The simple answer is yes, you can eat certain essential oils. In fact, you probably already have. When we consider what essential oils are—volatile aromatic compounds extracted from plants—we begin to understand that when we eat certain plants, we have inherently ingested its essential oils. Would you think twice about some fresh cilantro in your salsa or basil on your pizza? Probably not. In fact, the food and beverage industry has been using essential oils to flavor and preserve foods for years, so you've probably already ingested them in a wide range of products. I would rather ingest these natural compounds than any synthetic flavorings often put in our foods and drinks. The question then becomes one of potency, quantity, and quality:

1. Do: Pay attention to potency.

Since the essential oil of a plant as a whole consists of only 1 to 5% of its total composition, eating the raw plant material is not the same as taking a drop of essential oil internally. High-quality essential oils are 50 to 70% more potent than their herbal counterparts, which must be taken into consideration before ingesting. For example, it takes approximately 50 lemons to make one 15-mL bottle of lemon essential oil. If you break that down mathematically, with each 15-mL bottle containing approximately 250 drops, we could reason that each drop of essential oil took approximately ⅕ of a lemon rind to produce. Would we think twice about eating ⅕ of a lemon rind? That depends on the person, but generally no. We wouldn't. And we've probably all had a lemony dessert with lemon zest on it.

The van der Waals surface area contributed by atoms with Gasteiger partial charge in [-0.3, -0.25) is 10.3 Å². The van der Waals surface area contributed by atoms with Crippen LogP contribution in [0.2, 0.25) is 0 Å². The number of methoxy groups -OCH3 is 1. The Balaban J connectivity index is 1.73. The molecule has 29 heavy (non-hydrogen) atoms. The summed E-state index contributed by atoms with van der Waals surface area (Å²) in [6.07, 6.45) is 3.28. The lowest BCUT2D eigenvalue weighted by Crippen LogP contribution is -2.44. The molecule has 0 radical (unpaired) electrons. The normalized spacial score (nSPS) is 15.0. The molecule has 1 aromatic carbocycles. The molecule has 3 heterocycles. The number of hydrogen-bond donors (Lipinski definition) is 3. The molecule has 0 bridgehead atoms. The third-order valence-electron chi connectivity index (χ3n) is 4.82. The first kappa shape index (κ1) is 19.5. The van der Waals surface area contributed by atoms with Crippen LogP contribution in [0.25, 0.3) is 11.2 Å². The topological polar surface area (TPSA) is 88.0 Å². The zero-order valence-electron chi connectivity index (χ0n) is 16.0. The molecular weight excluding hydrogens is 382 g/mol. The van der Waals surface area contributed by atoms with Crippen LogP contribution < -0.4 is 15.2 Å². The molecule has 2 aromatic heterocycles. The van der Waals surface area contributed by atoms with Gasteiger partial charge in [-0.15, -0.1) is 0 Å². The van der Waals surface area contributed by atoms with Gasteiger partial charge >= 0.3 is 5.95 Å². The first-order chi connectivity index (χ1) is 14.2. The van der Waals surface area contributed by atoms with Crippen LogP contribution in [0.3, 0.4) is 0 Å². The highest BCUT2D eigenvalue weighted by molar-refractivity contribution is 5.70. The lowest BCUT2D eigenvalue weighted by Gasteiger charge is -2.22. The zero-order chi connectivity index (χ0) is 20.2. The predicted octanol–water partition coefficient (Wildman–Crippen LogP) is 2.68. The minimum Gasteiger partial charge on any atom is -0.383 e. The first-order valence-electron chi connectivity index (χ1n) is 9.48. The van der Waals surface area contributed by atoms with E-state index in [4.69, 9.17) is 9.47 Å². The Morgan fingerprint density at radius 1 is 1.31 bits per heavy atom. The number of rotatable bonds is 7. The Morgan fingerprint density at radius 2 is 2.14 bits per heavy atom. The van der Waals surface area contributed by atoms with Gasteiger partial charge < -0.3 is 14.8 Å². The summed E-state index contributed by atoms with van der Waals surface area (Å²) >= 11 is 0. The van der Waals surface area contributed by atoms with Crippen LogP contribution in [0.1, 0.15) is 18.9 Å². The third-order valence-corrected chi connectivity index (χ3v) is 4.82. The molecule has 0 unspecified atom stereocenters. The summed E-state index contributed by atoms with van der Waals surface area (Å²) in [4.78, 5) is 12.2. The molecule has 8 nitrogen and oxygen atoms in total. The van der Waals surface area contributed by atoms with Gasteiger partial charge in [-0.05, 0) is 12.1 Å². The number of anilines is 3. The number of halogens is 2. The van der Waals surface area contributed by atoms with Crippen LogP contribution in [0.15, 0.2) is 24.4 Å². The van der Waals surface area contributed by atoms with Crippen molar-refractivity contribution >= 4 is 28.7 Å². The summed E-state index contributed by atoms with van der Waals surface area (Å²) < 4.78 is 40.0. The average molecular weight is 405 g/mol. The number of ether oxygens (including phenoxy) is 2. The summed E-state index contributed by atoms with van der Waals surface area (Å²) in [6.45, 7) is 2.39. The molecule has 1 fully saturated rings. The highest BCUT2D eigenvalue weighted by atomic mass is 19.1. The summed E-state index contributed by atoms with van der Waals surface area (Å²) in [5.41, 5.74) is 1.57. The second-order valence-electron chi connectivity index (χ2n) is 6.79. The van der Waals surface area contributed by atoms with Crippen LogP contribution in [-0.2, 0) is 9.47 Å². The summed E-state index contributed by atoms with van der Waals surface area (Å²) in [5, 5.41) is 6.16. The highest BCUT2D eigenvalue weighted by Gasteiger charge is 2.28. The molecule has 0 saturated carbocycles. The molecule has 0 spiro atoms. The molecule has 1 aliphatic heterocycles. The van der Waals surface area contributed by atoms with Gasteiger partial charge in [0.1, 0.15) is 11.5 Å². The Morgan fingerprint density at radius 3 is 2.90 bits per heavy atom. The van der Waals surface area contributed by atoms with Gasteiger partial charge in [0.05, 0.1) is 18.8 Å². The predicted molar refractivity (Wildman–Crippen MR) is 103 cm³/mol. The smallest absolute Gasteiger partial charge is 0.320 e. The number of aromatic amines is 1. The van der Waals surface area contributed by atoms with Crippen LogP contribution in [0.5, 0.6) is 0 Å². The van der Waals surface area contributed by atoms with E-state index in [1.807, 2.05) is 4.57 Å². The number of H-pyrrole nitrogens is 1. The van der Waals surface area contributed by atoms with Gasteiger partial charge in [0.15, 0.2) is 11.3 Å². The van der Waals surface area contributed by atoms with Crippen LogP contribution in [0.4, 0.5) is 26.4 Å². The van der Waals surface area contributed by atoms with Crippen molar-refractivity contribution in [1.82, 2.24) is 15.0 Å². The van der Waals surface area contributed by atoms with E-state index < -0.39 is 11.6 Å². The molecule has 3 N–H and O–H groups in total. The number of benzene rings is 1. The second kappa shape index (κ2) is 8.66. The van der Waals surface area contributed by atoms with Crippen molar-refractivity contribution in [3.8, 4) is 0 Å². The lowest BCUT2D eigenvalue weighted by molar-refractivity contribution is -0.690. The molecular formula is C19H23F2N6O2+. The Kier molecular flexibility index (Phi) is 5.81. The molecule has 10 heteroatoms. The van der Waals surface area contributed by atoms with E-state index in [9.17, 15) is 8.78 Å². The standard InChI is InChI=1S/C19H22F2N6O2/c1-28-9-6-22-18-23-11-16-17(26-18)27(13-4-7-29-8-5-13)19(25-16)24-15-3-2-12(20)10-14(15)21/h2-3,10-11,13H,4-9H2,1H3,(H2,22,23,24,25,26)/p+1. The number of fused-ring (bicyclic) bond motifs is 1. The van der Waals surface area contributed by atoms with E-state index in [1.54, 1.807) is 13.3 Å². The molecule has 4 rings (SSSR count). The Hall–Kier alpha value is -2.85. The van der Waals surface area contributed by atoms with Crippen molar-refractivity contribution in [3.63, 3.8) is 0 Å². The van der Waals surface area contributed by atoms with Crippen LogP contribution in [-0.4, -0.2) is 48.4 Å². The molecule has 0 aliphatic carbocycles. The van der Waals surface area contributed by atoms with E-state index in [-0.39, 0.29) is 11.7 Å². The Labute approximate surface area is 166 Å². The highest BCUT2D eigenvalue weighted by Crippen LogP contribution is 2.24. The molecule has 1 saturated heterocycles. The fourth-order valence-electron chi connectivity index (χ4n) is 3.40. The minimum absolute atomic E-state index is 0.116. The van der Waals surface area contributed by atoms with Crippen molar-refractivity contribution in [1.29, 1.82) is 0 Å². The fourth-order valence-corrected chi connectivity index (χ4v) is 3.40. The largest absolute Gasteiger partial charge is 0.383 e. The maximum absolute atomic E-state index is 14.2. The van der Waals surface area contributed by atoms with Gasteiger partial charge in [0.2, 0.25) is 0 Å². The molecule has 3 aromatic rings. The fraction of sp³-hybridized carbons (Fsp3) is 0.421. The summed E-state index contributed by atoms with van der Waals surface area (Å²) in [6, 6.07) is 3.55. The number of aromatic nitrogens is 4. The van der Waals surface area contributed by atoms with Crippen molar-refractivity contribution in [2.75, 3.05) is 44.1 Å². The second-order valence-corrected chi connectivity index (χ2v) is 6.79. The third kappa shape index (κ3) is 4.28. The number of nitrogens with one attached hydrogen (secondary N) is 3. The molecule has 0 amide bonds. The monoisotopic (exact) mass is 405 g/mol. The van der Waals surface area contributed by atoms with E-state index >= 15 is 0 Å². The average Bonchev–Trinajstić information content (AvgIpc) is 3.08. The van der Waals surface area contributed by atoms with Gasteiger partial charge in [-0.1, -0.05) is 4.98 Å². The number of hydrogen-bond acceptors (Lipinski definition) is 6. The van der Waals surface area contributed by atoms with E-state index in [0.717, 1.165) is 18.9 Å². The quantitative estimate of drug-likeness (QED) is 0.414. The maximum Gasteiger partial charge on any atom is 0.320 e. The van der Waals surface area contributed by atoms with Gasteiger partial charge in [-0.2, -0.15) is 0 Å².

2. Do: Look out for markers of quality.

Then you have to consider the quality of the essential oil that you are ingesting. With many lesser-quality oils being tainted with solvents, additives, and other substances to dilute their potency to offer a cheaper alternative for the general public, we start wading into dangerous waters. If you don't know what's in your bottle of EO, don't consider ingesting it. Even oils that claim to be 100% pure could be made from plants grown with pesticides, harvested at the wrong time, grown in a laboratory, or distilled with improper techniques. With little governmental regulation for essential oil quality or production, some of the top oil companies have taken matters into their own hands and set their own safety and quality standards. Only the highest quality of pure, unadulterated essential oils should even be considered when it comes to ingestion.